A combined extensive feeding system and supplemental (dietary enrichment and supplements for herbivorous animals) feeding plan are likely to benefit the Doedicurus clavicaudatus with sufficient nutrients supply for its health and weight maintenance (Hill and Broom, 2009). Within the extensive feeding system and supplemental feeding plan, grass-based hay, and lots of it constituting the nutrients duplications found in woodland and grasslands should be provided as daily diet (working diet). An elephant with almost equal weight as the Doedicurus clavicaudatus chomps up approximately 100 pounds of grass-based hay daily practically 50% -70% daily diet (Vizcaino and Milne, 2011).
Comparatively, the Doedicurus clavicaudatus is likely to consume about 80-100 pound of grass-based hay daily based on its digestion and metabolism similarities with an elephant of almost equal weight and size. Despite extensive feeding system, special supplements consisting of pellets, salt, fruits, and vegetables with the necessary minerals and vitamins requirements are likely to be beneficial for the Doedicurus clavicaudatus dietary requirements (Zurita and Scaglia, 2016). The special nutritional plan provided also accounts for grains supplements, pound-for-pound, and more protein for the Doedicurus clavicaudatus growth and weight maintenance.
The yearly costs estimation for feeding a single Doedicurus clavicaudatus in a modern zoological park is dependent on many factors such as age, sex, and the animal’s weight. However, the standard estimation for feeding a single Doedicurus clavicaudatus is likely to be approximately $133,000 per year. The yearly cost estimations on food seem expensive for conserving a single Doedicurus clavicaudatus in a modern zoological park, but the estimated cost is standard and justifiable considering the actual molecular studies of closely related animals placed on similar restrictive conditions (Villavicencio and Barnosky, 2016). Most big vegetarian animals (herbivores) in a modern zoological park consume 10% of the total body weight and spend approximately 80% of the day eating justifying the estimations. Comparative studies of animals of similar body size and physiological morphology such as the elephants and rhinos consume roughly $150,000 per year (Hancocks, 2011). Thus, the Doedicurus clavicaudatus slightly smaller than the elephant is likely to share the similar pattern of cost estimation on food but also marginally smaller based on approximate body weight to that of an elephant.
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Similarly, the yearly cost estimation on food proposal for the Doedicurus clavicaudatus in a modern zoological park is based on the costs of special diet and supplements. For example, if huge herbivore such as elephants (morphological size) approximately 10 pounds of pellets daily, the Doedicurus clavicaudatus is likely to consume almost the same amount and cost of food justifying the yearly approximation. Besides, special diets and supplements rich in protein, pound-to-pound, cellulose, and carbon are likely to be costly (Vizcaino and Milne, 2011). The actual molecular analysis and comparative physiology of giant herbivores (fecal matter) demonstrate that much of the food eaten by giant herbivores is excreted and little amount of necessary nutrients is digested. An extra amount of food supplements and special diet added to maintain the body weight of the Doedicurus clavicaudatus reflects the estimated yearly cost spend on keeping a Doedicurus clavicaudatus in a modern zoological park (Soibelzon and Prevosti, 2014).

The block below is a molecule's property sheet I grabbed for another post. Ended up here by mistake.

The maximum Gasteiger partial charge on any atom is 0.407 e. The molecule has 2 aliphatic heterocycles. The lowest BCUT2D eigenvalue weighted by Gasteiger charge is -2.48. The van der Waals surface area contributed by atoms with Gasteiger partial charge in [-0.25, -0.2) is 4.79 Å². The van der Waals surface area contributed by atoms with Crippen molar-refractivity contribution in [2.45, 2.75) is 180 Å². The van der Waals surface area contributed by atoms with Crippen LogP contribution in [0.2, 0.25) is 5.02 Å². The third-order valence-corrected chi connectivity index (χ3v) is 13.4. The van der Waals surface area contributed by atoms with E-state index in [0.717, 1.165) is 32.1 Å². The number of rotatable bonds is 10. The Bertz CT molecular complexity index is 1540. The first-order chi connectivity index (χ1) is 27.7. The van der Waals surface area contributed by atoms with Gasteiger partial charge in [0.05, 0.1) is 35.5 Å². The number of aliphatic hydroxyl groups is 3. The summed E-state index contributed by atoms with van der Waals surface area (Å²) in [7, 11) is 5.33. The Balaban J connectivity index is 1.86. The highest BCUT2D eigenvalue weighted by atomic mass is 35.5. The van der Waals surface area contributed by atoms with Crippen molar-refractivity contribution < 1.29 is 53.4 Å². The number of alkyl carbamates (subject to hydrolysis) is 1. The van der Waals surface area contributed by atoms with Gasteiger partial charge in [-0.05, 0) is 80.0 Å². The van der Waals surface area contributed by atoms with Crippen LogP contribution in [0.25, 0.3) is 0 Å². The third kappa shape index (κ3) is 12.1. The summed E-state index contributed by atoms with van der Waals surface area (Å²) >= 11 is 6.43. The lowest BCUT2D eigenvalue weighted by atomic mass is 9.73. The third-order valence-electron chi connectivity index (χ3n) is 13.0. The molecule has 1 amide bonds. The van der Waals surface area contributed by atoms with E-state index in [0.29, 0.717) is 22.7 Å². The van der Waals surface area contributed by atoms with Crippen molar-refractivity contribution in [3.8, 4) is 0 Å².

Approach and Reflective Statement
Multiple methods were used to evaluate and analyze the dietary requirements, proper eating plan, and yearly cost estimations on food for restricting Doedicurus clavicaudatus in a modern zoological park. Marker methods of determining the digestibility and metabolism processes, actual molecular methods, and comparative physiology of related woodland and grassland inhabited animals were used to analyze shared feeding pattern, feeding plan and nutritional requirements of the Doedicurus clavicaudatus (Soibelzon and Prevosti, 2014). Comparative physiological studies on the metabolism and digestive processes of giant herbivores such as elephants provided a good insight of suggesting the amount, nutrients requirements, feeding plan, and the yearly cost estimations on food the Doedicurus clavicaudatus is likely to consume in a zoo setting (Villavicencio and Barnosky, 2016).
Reflectively, the dietary requirements, feeding plan, and the yearly cost estimation on food for the extinct Doedicurus clavicaudatus can be analyzed and traced back to its ancient DNA of its affiliated animals who exhibit similar morphological and environmental conditions. The studies on the historical and fossil records of the extinct animals such as Doedicurus clavicaudatus provide a deep understanding of species diversity levels, ecosystem function, and snapshot analysis of endangered species. The study of paleoecological, biogeographical, and sedimentological data of the Doedicurus clavicaudatus provide the necessity of protecting and maintaining biodiversity especially on nutritional requirements, feeding plan, and yearly budget on food for animals restricted in a modern zoological park.